Author Spotlight: D.G. Driver

I’m pleased to welcome Donna Driver (writing under the name D.G. Driver) on my Author Spotlight this month. I met Donna through our mutual publisher, Fire and Ice, and read the first book in her Juniper Sawfeather series, Cry of the Sea, last year. While fantasy books usually aren’t my genre of choice, I’m glad I stepped out of my comfort zone with Cry of the Sea. I found it to be a fun YA read featuring real and likeable characters, a suspenseful storyline, an ever-important (and timely!) message about the importance of protecting our planet, and–of course–mermaids. Like the first book, the second and third installments are sure to appeal to fantasy-lovers and environmentally conscious teens and adults, alike. As it just so happens, TODAY IS RELEASE DAY for the third book in the Juniper Sawfeather trilogy, Echo of the Cliffs!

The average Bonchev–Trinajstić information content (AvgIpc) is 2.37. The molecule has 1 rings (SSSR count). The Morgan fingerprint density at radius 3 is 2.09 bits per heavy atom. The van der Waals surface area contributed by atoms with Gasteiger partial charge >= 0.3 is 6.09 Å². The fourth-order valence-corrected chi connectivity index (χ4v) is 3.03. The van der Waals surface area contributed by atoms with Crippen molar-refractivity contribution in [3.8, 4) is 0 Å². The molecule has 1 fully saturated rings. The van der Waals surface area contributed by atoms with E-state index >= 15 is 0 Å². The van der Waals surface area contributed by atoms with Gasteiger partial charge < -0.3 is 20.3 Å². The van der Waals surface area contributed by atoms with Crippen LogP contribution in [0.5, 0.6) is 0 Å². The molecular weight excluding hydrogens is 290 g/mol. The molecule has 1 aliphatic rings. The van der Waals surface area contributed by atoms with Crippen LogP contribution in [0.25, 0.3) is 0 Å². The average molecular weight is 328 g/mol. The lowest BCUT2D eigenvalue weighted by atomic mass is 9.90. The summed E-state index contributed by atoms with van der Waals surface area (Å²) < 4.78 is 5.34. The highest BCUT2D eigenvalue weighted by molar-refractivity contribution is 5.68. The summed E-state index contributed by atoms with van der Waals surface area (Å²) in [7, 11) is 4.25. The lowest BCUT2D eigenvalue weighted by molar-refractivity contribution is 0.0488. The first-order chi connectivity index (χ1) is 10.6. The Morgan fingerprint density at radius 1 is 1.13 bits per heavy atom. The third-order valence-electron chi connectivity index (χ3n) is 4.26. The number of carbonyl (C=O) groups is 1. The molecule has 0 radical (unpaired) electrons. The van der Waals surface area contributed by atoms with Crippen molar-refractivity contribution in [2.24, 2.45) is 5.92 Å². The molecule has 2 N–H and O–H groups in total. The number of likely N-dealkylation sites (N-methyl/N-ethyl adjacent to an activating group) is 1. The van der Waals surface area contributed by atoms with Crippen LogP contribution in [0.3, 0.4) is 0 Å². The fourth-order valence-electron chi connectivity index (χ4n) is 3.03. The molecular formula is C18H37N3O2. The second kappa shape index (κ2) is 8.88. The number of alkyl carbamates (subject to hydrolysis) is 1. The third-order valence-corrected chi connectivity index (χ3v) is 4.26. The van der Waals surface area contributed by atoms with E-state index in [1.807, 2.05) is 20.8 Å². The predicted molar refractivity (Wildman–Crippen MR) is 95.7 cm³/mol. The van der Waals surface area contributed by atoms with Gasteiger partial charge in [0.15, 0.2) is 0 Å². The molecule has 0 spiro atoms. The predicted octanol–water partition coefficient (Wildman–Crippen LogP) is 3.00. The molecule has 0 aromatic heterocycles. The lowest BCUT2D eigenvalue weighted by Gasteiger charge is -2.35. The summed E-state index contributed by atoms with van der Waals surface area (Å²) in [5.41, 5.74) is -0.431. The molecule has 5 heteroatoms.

EntireJuniperSeries new covers[7606]

In addition, Donna and I both have short stories included in the Kickass Girls of Fire andKickAssGirlsOfFIYA Ice (April 2017) anthology compiled by our publisher. Her story, Beneath the Wildflowers, is great and provides a sample of her writing. The best part? The anthology is FREE!

Now, here’s more about Donna and her books…